The Legislature killed a bill before the session ended last week that would’ve banned texting while driving in the state. If you ask the National Motorists Association, a grassroots organization that advocates for driver rights, the law is unneeded because distracted driving laws are on the books in every state, including Mississippi.
A Texas man with a camera-issued speeding ticket in one hand and a copy of the Constitution in the other took on the court system with an appeal that cited the 6th Amendment, the 5th Amendment and long-standing law. The unidentified man crafted a letter in response to his receipt of a speeding ticket that was generated by a camera mounted on a traffic light and issued by Plano authorities.
State Sen. Scott Renfroe (R-Eaton) is sponsoring a bill that would ban red-light cameras at intersections and those equally unpopular photo radar cameras designed to catch drivers speeding. Technically, the bill eliminates the use of “automated vehicle identification systems for traffic law enforcement.”
The House Economic Affairs Committee on Friday voted 12-4 to approve a measure (HB 761) that could push speeds on some state highways from 70 mph to 75 mph. The measure, which now heads to the House floor, directs the state Department of Transportation to determine the safe minimum and maximum speed limits on all divided highways that have at least four lanes.
Stephen G. Carrellas, government and public affairs director, National Motorists Association, N.J. chapter states that learning to make wise decisions to avoid the typical distractions is key to resolving the distracted driving issue.
Drivers are one step safer to having improved privacy behind the wheel. The Senate Commerce Committee has granted bipartisan approval to legislation that aims to protect the information on automotive Event Data Recorders (EDR), also known as black boxes. The committee concluded that the vehicle owner is the one who owns the information stored on the device.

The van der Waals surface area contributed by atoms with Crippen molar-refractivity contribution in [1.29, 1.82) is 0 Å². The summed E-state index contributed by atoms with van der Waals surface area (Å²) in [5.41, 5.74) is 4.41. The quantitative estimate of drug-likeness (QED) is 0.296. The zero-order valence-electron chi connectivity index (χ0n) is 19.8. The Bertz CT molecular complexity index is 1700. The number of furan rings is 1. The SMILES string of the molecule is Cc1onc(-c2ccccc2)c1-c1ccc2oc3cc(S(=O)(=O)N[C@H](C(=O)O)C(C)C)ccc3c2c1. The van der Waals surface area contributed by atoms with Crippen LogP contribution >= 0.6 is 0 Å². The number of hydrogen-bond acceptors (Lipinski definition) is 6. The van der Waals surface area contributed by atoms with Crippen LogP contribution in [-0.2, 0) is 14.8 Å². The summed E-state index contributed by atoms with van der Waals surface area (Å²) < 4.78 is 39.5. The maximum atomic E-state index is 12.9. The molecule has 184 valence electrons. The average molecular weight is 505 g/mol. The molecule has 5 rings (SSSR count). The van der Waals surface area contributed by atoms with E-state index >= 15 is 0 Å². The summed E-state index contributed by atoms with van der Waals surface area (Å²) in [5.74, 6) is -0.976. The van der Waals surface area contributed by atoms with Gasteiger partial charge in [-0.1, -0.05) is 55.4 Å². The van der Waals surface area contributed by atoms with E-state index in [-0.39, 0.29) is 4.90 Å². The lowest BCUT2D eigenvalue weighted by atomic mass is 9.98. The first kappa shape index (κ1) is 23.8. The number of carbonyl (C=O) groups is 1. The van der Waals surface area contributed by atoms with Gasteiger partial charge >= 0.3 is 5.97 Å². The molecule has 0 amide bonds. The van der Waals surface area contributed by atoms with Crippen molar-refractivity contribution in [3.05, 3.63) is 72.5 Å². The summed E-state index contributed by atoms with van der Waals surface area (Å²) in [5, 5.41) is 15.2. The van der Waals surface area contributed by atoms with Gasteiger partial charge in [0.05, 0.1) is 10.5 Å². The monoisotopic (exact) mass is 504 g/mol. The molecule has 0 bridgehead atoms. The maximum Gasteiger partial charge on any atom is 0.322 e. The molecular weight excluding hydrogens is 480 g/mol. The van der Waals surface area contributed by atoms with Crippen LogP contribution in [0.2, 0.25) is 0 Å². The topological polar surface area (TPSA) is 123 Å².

Two months ago, the Northern Territory became driving nirvana: it removed the speed limits on a few sections of its gloriously long highway. Now the government wants to go even further and pull the limits off other roads around the Territory.
While efforts to repeal the state’s red-light camera law appear dead again, the behind-the-scenes battle over possible reforms heats up in the final month of the 2013 session. Legislators promised to reform or repeal the red-light camera (RLC) law, but camera supporters have fought even the most basic driver protections.
General Motors is not fully cooperating with a federal probe of its defective ignition switches, investigators charged Tuesday. In a letter to the beleaguered automaker, the lead attorney for the National Highway Traffic Safety Administration said GM was either “unwilling or unable” to answer more than a third of questions posed by regulators. Answers were due by April 3. In response, NHTSA has levied a $7,000 per day penalty against the company.
It has been a decade since the Philadelphia Parking Authority first installed red-light cameras on the treacherous Roosevelt Boulevard, and now state legislators are considering whether to add speed enforcement cameras to the roadway. But it turns out that the red-light camera program hasn’t exactly been a wild success.